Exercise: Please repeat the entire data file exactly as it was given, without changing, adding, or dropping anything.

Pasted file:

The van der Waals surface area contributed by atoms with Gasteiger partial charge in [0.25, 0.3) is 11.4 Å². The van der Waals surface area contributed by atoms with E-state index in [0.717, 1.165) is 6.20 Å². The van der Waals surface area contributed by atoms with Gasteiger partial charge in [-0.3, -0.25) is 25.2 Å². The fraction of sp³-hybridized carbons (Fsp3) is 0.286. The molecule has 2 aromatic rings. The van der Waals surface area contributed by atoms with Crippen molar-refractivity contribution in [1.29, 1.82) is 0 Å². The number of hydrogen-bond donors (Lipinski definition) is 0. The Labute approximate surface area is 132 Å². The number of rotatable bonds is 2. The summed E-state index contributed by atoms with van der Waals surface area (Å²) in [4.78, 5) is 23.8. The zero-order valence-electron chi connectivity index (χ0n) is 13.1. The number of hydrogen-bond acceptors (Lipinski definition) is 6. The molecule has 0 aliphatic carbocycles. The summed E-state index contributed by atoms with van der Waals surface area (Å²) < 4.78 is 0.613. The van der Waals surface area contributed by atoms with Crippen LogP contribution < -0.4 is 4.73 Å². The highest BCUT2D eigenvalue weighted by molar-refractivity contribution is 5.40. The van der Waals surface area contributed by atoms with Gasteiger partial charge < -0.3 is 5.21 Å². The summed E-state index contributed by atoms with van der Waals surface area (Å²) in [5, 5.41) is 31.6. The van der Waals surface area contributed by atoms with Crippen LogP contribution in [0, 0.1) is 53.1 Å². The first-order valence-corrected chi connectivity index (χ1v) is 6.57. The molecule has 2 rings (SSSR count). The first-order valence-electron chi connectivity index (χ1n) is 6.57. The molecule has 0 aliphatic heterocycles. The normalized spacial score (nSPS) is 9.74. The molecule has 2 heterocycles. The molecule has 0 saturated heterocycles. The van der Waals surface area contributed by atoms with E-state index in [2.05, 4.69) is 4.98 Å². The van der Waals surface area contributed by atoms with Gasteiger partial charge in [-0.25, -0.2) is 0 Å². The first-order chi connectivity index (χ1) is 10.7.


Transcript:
The van der Waals surface area contributed by atoms with Gasteiger partial charge in [0.25, 0.3) is 11.4 Å². The van der Waals surface area contributed by atoms with E-state index in [0.717, 1.165) is 6.20 Å². The van der Waals surface area contributed by atoms with Gasteiger partial charge in [-0.3, -0.25) is 25.2 Å². The fraction of sp³-hybridized carbons (Fsp3) is 0.286. The molecule has 2 aromatic rings. The van der Waals surface area contributed by atoms with Crippen molar-refractivity contribution in [1.29, 1.82) is 0 Å². The number of hydrogen-bond donors (Lipinski definition) is 0. The Labute approximate surface area is 132 Å². The number of rotatable bonds is 2. The summed E-state index contributed by atoms with van der Waals surface area (Å²) in [4.78, 5) is 23.8. The zero-order valence-electron chi connectivity index (χ0n) is 13.1. The number of hydrogen-bond acceptors (Lipinski definition) is 6. The molecule has 0 aliphatic carbocycles. The summed E-state index contributed by atoms with van der Waals surface area (Å²) < 4.78 is 0.613. The van der Waals surface area contributed by atoms with Crippen LogP contribution < -0.4 is 4.73 Å². The highest BCUT2D eigenvalue weighted by molar-refractivity contribution is 5.40. The van der Waals surface area contributed by atoms with Gasteiger partial charge < -0.3 is 5.21 Å². The summed E-state index contributed by atoms with van der Waals surface area (Å²) in [5, 5.41) is 31.6. The van der Waals surface area contributed by atoms with Crippen LogP contribution in [0, 0.1) is 53.1 Å². The first-order valence-corrected chi connectivity index (χ1v) is 6.57. The molecule has 2 rings (SSSR count). The first-order valence-electron chi connectivity index (χ1n) is 6.57. The molecule has 0 aliphatic heterocycles. The normalized spacial score (nSPS) is 9.74. The molecule has 2 heterocycles. The molecule has 0 saturated heterocycles. The van der Waals surface area contributed by atoms with E-state index in [2.05, 4.69) is 4.98 Å². The van der Waals surface area contributed by atoms with Gasteiger partial charge in [-0.25, -0.2) is 0 Å². The first-order chi connectivity index (χ1) is 10.7.